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Systems Analyst

Systems Analyst  careers

Systems Analyst

Tell me about it
Systems analysts are Information and Communications Technology (ICT) specialists, who design tailor-made computer systems for larger users such as banks, supermarkets, insurance companies, utilities, government departments and defence systems. It is their job to investigate and analyse a business problem or need in detail, in both a commercial and technical context, and specify one or more designs for computer systems to provide possible solutions.

Systems analysts begin by discussing the nature of the ICT requirement with managers and other users in order to establish exactly what is needed. They then plan the structure of the new system, setting out in detail the data to be used, input and output files needed and the mathematical and logical operations to be performed. They may also prepare a cost-benefit analysis to help management decide whether the proposed programming project is worth undertaking.

Once the project is approved, they specify the particular files and records to be used by the program, determine the sequence of processing, and design how the final output will look. After the program is written, often by a software engineer, they oversee the testing and evaluation process and make sure that any problems are corrected.

The final stage is to draw up a detailed implementation plan, write relevant user manuals and set up staff training programmes.

Entry level
The computer industry is flexible about qualifications and many employers find that relevant experience can be a greater asset than formal academic qualifications. Many people develop computer skills, for example, when working in other fields such as financial services, insurance, banking or accounting.

There are a great many computer-related courses available at universities and there are significant differences between them, so it is important to read prospectuses carefully.  Several universities are now offering the Information Technology Management for Business (ITMB) degree. This has been developed by e-skills UK and employers to meet specific industry needs, for example project management skills and business awareness.

You might also consider the ICT Higher Apprenticeship, a new approach to developing degree level skills. Using this self-earning alternative route to a degree, you can gain a foundation degree from three years’ employment combined with part-time study, which can be converted into an Honours degree with a further year's commitment.

Making the grade
When in employment, you would be able to work towards professional qualifications offered by bodies such as the British Computer Society, the Institute for the Management of Information Systems, the Institution of Analysts and Programmers or e-skills UK.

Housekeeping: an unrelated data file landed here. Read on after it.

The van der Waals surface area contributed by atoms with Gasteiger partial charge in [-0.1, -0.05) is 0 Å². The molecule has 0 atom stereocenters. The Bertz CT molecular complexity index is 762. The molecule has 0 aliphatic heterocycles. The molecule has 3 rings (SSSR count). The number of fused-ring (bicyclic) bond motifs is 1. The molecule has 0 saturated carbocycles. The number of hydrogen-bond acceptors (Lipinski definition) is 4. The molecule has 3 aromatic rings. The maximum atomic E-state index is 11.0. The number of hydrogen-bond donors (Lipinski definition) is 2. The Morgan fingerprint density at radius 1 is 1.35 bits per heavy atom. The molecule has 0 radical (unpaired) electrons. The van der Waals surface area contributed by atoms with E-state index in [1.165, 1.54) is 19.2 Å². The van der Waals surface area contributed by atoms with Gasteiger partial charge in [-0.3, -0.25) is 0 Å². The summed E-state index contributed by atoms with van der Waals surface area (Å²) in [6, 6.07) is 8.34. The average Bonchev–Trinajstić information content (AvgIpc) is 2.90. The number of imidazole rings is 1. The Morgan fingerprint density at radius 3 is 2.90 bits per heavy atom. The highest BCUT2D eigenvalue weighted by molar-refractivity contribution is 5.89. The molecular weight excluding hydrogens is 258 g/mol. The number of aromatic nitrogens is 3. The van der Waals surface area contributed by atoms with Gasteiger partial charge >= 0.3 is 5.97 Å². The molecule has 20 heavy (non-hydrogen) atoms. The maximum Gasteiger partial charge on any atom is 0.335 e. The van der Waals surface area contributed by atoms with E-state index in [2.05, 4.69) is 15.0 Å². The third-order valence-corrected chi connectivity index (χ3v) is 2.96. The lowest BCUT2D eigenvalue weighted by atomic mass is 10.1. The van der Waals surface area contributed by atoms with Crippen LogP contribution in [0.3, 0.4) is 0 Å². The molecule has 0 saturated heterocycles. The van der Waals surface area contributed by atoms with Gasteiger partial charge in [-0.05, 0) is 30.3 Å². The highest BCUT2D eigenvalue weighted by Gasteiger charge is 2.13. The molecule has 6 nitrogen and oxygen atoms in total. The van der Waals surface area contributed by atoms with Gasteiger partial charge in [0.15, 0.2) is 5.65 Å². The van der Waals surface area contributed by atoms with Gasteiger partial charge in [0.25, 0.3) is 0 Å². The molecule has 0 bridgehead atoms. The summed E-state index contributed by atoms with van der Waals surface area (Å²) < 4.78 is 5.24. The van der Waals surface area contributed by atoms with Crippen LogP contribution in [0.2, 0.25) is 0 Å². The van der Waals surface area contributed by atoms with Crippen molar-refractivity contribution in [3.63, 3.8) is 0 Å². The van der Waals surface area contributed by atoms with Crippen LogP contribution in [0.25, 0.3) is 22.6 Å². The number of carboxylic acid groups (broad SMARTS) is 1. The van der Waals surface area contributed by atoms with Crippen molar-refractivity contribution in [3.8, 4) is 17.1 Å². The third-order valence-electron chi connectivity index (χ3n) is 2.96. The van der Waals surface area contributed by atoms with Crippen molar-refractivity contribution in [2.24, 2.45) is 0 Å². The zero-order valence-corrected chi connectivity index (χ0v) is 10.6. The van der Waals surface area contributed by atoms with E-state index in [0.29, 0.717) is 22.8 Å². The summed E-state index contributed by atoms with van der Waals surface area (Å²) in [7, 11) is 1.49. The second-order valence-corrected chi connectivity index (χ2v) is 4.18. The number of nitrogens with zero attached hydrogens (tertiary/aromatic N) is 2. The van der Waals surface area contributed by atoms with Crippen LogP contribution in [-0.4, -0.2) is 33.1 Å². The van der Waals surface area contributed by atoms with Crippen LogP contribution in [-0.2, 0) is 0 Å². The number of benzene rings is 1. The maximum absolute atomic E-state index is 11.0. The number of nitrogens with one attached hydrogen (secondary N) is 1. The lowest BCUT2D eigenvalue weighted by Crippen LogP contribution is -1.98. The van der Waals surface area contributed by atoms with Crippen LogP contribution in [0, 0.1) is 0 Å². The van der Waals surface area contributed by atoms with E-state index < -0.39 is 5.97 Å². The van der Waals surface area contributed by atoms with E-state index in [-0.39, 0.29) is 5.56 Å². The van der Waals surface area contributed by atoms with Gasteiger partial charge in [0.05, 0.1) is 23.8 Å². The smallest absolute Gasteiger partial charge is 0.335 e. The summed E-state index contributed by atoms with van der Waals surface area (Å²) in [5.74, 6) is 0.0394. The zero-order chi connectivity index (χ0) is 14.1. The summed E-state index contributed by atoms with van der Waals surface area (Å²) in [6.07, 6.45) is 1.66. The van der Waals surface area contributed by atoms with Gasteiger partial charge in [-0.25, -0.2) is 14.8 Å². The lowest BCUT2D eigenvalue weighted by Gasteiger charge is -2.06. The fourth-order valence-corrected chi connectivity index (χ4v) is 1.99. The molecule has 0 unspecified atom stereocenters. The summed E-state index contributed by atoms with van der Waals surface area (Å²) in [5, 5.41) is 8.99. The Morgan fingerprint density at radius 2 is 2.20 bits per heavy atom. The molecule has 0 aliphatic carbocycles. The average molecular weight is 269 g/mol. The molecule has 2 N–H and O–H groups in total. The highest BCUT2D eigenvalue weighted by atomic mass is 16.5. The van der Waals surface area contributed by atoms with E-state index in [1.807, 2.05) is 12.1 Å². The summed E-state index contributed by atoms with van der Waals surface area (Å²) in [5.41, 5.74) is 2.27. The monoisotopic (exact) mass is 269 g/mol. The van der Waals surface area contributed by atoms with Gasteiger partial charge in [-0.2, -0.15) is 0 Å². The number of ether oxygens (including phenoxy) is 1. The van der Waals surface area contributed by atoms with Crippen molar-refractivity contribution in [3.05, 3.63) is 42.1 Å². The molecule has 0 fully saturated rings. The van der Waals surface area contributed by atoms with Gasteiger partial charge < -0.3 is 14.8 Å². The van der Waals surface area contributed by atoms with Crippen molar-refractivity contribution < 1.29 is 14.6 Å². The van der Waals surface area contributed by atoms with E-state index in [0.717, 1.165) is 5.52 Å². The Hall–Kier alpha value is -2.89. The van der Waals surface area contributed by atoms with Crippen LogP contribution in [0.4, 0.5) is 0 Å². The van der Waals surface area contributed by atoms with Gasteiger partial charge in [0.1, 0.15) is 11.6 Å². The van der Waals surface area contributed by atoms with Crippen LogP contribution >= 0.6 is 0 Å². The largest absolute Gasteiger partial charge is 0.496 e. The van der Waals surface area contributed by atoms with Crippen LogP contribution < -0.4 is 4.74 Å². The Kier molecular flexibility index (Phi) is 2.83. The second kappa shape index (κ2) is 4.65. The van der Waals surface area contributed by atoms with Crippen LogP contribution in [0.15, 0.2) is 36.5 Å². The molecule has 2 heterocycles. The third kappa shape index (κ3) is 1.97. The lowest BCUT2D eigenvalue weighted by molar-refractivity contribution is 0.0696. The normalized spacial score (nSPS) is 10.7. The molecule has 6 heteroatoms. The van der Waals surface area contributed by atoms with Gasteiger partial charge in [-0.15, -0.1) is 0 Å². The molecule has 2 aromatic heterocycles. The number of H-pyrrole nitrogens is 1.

Personal qualities
You would need good overall awareness of computer systems, hardware, programming and software. You must also fully understand the needs of business and industry. Good communication skills would be essential to liaise with programmers and hardware providers as well as end users. You would have to develop good investigative and presentation skills, the ability to communicate well with staff at all levels, report writing, planning and negotiating skills.

A logical and analytical mind is essential, together with a systematic approach to problem solving. Accuracy and attention to detail are equally vital.

Looking ahead
Systems analysts are employed across the whole range of commerce and industry, public services, utilities, defence and research. Because the possible uses of computers are so varied and complex, you might choose to specialise in business, scientific, engineering or microcomputer applications.

Despite difficult economic conditions from 2008 to 2011, the ICT sector continues to make a major contribution to employment growth in the UK. Employment has reached record levels and demand for employees is outstripping supply. Access to skilled individuals is critical if we are to achieve the economic potential for the UK.

ICT professionals now account for 4% of the total UK workforce.

Promotion to senior or principal analyst and then to project manager is a possible career progression route. An alternative, with the right experience, is to become self-employed and work on a contract or consultancy basis. You could also work in ICT training or technical writing. Many opportunities occur overseas.

Alternative suggestions
There are many new job titles emerging in the computer industry, making it important to keep in touch with latest developments. You might consider training as a helpdesk administrator, multimedia programmer, network manager, software engineer or webmaster.

Take-home pay
Typical starting salaries range from £26,000 to £30,000, rising with experience to £40,000 to £60,000. Salaries tend to be higher in some sectors, especially the financial sector, and in London, the South East and Midlands, where they may exceed £85,000.

Effects
Most systems analysts have a normal working week of between 37 and 40 hours. However, the intense nature of the work, which often involves deadlines and emergency problem solving, can lead to overtime and weekend working which will be reflected in the salary earned. If you work as a consultant, you would spend much of your time on clients’ premises. This may involve local travel or being away from home for lengthy periods.

Sources of information
British Computer Society: www.bcs.org
British Interactive Media Association: www.bima.co.uk
e-skills UK: www.e-skills.com/careers
Institute for the Management of Information Systems: www.imis.org.uk
National Computing Centre: www.ncc.co.uk
Institution of Analysts and Programmers: www.iap.org.uk
Big Ambition: www.bigambition.co.uk
Skills Framework for the Information Age: www.sfia.org.uk


 

 

 

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